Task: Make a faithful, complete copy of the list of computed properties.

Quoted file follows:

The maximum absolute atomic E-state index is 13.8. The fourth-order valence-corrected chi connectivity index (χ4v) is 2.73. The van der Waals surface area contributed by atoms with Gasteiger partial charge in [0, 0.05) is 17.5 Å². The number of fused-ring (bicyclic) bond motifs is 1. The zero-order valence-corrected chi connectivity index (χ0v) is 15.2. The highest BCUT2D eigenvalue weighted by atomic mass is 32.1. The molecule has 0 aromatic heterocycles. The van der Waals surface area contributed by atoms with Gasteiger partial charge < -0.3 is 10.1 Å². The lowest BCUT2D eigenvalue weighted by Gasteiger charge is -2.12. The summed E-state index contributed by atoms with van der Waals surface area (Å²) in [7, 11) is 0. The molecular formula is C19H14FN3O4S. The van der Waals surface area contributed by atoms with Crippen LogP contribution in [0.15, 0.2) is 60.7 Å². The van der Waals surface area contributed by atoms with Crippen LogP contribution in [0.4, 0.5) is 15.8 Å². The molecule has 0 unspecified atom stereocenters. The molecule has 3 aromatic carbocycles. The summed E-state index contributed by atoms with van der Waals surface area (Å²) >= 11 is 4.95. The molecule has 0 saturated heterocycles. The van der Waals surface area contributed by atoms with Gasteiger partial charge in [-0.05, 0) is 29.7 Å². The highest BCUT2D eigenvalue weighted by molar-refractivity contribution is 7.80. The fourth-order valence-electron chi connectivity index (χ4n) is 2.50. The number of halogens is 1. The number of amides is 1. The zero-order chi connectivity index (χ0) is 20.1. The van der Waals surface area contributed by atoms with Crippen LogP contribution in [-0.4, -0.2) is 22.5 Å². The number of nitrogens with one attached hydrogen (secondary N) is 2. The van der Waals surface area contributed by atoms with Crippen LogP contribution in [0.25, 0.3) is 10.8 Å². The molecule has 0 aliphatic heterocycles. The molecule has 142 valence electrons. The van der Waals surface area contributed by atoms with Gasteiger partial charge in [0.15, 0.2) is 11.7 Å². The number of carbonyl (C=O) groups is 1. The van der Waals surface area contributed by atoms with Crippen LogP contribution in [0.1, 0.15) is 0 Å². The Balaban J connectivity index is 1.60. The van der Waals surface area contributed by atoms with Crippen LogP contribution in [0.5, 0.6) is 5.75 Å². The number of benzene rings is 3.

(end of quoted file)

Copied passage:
The maximum absolute atomic E-state index is 13.8. The fourth-order valence-corrected chi connectivity index (χ4v) is 2.73. The van der Waals surface area contributed by atoms with Gasteiger partial charge in [0, 0.05) is 17.5 Å². The number of fused-ring (bicyclic) bond motifs is 1. The zero-order valence-corrected chi connectivity index (χ0v) is 15.2. The highest BCUT2D eigenvalue weighted by atomic mass is 32.1. The molecule has 0 aromatic heterocycles. The van der Waals surface area contributed by atoms with Gasteiger partial charge < -0.3 is 10.1 Å². The lowest BCUT2D eigenvalue weighted by Gasteiger charge is -2.12. The summed E-state index contributed by atoms with van der Waals surface area (Å²) in [7, 11) is 0. The molecular formula is C19H14FN3O4S. The van der Waals surface area contributed by atoms with Crippen LogP contribution in [0.15, 0.2) is 60.7 Å². The van der Waals surface area contributed by atoms with Crippen LogP contribution in [0.4, 0.5) is 15.8 Å². The molecule has 0 unspecified atom stereocenters. The molecule has 3 aromatic carbocycles. The summed E-state index contributed by atoms with van der Waals surface area (Å²) >= 11 is 4.95. The molecule has 0 saturated heterocycles. The van der Waals surface area contributed by atoms with Gasteiger partial charge in [-0.05, 0) is 29.7 Å². The highest BCUT2D eigenvalue weighted by molar-refractivity contribution is 7.80. The fourth-order valence-electron chi connectivity index (χ4n) is 2.50. The number of halogens is 1. The number of amides is 1. The zero-order chi connectivity index (χ0) is 20.1. The van der Waals surface area contributed by atoms with Crippen LogP contribution in [-0.4, -0.2) is 22.5 Å². The number of nitrogens with one attached hydrogen (secondary N) is 2. The van der Waals surface area contributed by atoms with Crippen LogP contribution in [0.25, 0.3) is 10.8 Å². The molecule has 0 aliphatic heterocycles. The molecule has 142 valence electrons. The van der Waals surface area contributed by atoms with Gasteiger partial charge in [0.15, 0.2) is 11.7 Å². The number of carbonyl (C=O) groups is 1. The van der Waals surface area contributed by atoms with Crippen LogP contribution in [0.1, 0.15) is 0 Å². The Balaban J connectivity index is 1.60. The van der Waals surface area contributed by atoms with Crippen LogP contribution in [0.5, 0.6) is 5.75 Å². The number of benzene rings is 3.